Appeal from the United States District Court for the Southern District of Indiana, Indianapolis Division. No. IP99-419-C M/S--Larry J. McKinney, Chief Judge.
Before Flaum, Chief Judge, and Harlington Wood, Jr.,
and Manion, Circuit Judges.
The opinion of the court was delivered by: Flaum, Chief Judge.
Dr. Soo-Siang Lim ("Lim") filed suit against the Trustees of Indiana University and Dr. David Burr, the Chairman of that school's medical anatomy department. According to Lim, Indiana University ("IU") engaged in gender discrimination when it decided not to grant her tenure. Furthermore, Lim alleged that Burr acted with intent to deprive her of her civil rights in violation of 42 U.S.C. § 1983. After initial proceedings and discovery, the district court granted summary judgment in favor of both defendants. For the reasons stated below, we affirm the decisions of the district court.
In 1990, Lim was hired by the Department of Anatomy at the IU medical school in Indianapolis. At the time of Lim's hire, Burr was the chairman of the Anatomy Department. In his capacity as chairman, Burr assiduously attempted to attract Lim to IU's medical school, *fn1 such that he made several deviations from standard IU policy. For example, Burr offered Lim an entry position as an Associate (as opposed to Assistant) Professor, allowed her to commence her employment with IU two months later than he would have ordinarily required, and helped to award her laboratory almost $250,000 in start-up funds.
Under the terms of Lim's appointment, she would be employed for an initial three-year term, after which she would be reviewed annually, by a faculty committee, to see if she would be reappointed. Assuming that she would, in fact, be reviewed favorably, Lim's employment agreement provided that a final decision regarding her tenure would be made by late 1996. *fn2
IU Medical School's Policies Regarding Tenure
At IU's medical school, a candidate for tenure is reviewed for her proficiency in three principal areas: research, teaching, and service. In order to receive tenure, a faculty member must receive an "excellent" rating in one of these areas and at least a satisfactory rating in the remaining categories. *fn3 Candidates for tenure can, and often do, declare the area in which they believe that they are "excellent." Lim declared to Burr that she was "excellent" in the area of research.
When Burr became chairman of the Department of Anatomy in 1990, he implemented higher standards for those faculty members seeking tenure on the basis of their research. According to these standards, faculty members were expected, inter alia, to publish a minimum of 1 to 2 peer-reviewed research papers per year in good to outstanding quality journals. For at least half of these articles, tenure candidates had to have been listed as first or senior author. *fn4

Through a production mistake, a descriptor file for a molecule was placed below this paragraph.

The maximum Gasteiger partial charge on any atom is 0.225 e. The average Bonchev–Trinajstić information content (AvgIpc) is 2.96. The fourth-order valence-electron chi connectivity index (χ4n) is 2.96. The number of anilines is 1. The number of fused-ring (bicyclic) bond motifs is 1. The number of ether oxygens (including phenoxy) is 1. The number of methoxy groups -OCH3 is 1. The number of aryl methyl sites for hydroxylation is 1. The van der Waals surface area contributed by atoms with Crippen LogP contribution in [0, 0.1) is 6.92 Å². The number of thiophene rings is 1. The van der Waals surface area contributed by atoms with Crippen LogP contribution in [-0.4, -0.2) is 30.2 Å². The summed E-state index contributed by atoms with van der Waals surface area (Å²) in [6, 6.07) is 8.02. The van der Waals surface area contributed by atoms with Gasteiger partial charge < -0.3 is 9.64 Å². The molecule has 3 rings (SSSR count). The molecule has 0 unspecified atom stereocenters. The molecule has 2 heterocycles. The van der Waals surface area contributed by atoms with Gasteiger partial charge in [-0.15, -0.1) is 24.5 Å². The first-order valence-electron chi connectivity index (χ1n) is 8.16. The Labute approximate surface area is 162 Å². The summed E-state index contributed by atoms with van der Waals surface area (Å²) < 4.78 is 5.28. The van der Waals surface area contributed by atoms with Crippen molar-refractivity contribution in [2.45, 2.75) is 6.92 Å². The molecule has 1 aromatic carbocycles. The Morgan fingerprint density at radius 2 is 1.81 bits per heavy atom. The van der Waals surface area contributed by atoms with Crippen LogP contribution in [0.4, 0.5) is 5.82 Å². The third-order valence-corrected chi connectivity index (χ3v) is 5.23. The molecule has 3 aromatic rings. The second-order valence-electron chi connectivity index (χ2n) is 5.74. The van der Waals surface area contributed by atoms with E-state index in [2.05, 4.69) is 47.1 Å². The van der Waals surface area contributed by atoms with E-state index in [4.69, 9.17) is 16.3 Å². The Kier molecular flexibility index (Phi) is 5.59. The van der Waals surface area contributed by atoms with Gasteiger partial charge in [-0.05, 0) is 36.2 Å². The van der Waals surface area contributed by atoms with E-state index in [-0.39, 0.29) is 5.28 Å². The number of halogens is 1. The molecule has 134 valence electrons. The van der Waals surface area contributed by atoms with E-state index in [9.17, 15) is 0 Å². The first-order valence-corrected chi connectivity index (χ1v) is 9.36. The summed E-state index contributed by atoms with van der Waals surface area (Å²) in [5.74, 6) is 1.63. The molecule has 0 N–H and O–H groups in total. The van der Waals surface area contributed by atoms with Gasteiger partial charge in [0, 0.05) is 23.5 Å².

During the relevant time period, Anatomy Department faculty members who were on the tenure track were required to meet annually with the department chairman to discuss their goals in the areas of research, teaching and service. In addition, tenure track faculty members received an annual review conducted by the Department Primary Committee, which was composed of certain other faculty members from the Department of Anatomy. Tenure track faculty members also received a three-year review from the School of Medicine's Promotion and Tenure Committee.
The process that a candidate must undergo prior to receiving tenure is multi-tiered. First, a candidate must be recommended by the Department Primary Committee. Second, the candidate has to be recommended by the chairman of the Department. Third, the candidate must undergo review by and receive a recommendation from the School of Medicine. Next, the candidate must be approved by the Dean of the School of Medicine. The fifth step entails a review from the University's committee on promotion and tenure. After that review, assuming that favorable recommendations have been given, the candidate must be approved by the Chancellor of the University and the Dean of Faculties. The employment of a tenure-track faculty member who is denied tenure is terminated at the end of his or her current appointment term.
In Lim's three year review, the Medical School's Committee voted 12-0 that she had been making "inadequate" progress toward promotion and tenure. The Dean of the School of Medicine forwarded Lim a copy of this review and instructed her to confer with the chairman of her department. During her probationary period and her subsequent reviews with Burr and the Department's Primary Committee, Lim was warned that she was not publishing at an acceptable rate. Indeed, when Lim ultimately submitted her candidacy for tenure in the summer of 1996, she had published only five peer-reviewed publications while at IU. Lim was only the senior author of one of these articles and the first author of none. Accordingly, the Department Primary Committee voted 4-0 against awarding Lim tenure; the School Committee voted 15-0 against awarding tenure; and the University Promotion and Tenure Committee ...